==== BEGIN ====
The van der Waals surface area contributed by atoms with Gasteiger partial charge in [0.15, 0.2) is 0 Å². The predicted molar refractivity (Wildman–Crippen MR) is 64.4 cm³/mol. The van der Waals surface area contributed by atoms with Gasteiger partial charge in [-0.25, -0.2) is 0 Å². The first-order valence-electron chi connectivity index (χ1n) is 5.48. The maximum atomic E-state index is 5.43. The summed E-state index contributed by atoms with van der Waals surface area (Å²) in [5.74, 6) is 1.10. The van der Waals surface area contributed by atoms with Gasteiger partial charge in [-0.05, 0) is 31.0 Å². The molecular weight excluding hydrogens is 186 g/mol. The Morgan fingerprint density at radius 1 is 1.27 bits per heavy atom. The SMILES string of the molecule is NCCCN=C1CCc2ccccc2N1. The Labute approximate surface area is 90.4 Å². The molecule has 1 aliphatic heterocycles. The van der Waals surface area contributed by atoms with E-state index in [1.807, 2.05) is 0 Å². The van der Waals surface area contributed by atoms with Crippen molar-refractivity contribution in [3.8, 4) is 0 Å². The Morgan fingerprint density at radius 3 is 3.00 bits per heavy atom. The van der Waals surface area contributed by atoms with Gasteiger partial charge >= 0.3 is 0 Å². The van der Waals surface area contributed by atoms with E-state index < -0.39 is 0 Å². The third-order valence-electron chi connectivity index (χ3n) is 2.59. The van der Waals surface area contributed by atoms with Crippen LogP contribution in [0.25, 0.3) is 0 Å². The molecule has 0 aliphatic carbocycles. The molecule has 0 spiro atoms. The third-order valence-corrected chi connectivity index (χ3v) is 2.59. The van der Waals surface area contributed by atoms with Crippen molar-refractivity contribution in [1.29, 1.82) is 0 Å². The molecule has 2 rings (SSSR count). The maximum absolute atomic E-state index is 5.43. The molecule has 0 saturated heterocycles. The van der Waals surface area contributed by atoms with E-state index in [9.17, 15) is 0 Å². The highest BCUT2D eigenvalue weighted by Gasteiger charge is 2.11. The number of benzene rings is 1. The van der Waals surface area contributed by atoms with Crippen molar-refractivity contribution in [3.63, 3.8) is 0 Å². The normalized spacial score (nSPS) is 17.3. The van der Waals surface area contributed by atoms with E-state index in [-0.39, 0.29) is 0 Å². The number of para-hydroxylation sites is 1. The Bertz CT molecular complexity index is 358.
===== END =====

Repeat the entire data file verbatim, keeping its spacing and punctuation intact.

The van der Waals surface area contributed by atoms with Gasteiger partial charge in [0.15, 0.2) is 0 Å². The predicted molar refractivity (Wildman–Crippen MR) is 64.4 cm³/mol. The van der Waals surface area contributed by atoms with Gasteiger partial charge in [-0.25, -0.2) is 0 Å². The first-order valence-electron chi connectivity index (χ1n) is 5.48. The maximum atomic E-state index is 5.43. The summed E-state index contributed by atoms with van der Waals surface area (Å²) in [5.74, 6) is 1.10. The van der Waals surface area contributed by atoms with Gasteiger partial charge in [-0.05, 0) is 31.0 Å². The molecular weight excluding hydrogens is 186 g/mol. The Morgan fingerprint density at radius 1 is 1.27 bits per heavy atom. The SMILES string of the molecule is NCCCN=C1CCc2ccccc2N1. The Labute approximate surface area is 90.4 Å². The molecule has 1 aliphatic heterocycles. The van der Waals surface area contributed by atoms with E-state index in [1.807, 2.05) is 0 Å². The van der Waals surface area contributed by atoms with Crippen molar-refractivity contribution in [3.8, 4) is 0 Å². The Morgan fingerprint density at radius 3 is 3.00 bits per heavy atom. The van der Waals surface area contributed by atoms with Gasteiger partial charge >= 0.3 is 0 Å². The van der Waals surface area contributed by atoms with E-state index < -0.39 is 0 Å². The third-order valence-electron chi connectivity index (χ3n) is 2.59. The van der Waals surface area contributed by atoms with Crippen LogP contribution in [0.25, 0.3) is 0 Å². The molecule has 0 aliphatic carbocycles. The molecule has 0 spiro atoms. The third-order valence-corrected chi connectivity index (χ3v) is 2.59. The van der Waals surface area contributed by atoms with Crippen molar-refractivity contribution in [1.29, 1.82) is 0 Å². The molecule has 2 rings (SSSR count). The maximum absolute atomic E-state index is 5.43. The molecule has 0 saturated heterocycles. The van der Waals surface area contributed by atoms with E-state index in [9.17, 15) is 0 Å². The highest BCUT2D eigenvalue weighted by Gasteiger charge is 2.11. The number of benzene rings is 1. The van der Waals surface area contributed by atoms with Crippen molar-refractivity contribution in [3.63, 3.8) is 0 Å². The normalized spacial score (nSPS) is 17.3. The van der Waals surface area contributed by atoms with E-state index in [-0.39, 0.29) is 0 Å². The number of para-hydroxylation sites is 1. The Bertz CT molecular complexity index is 358.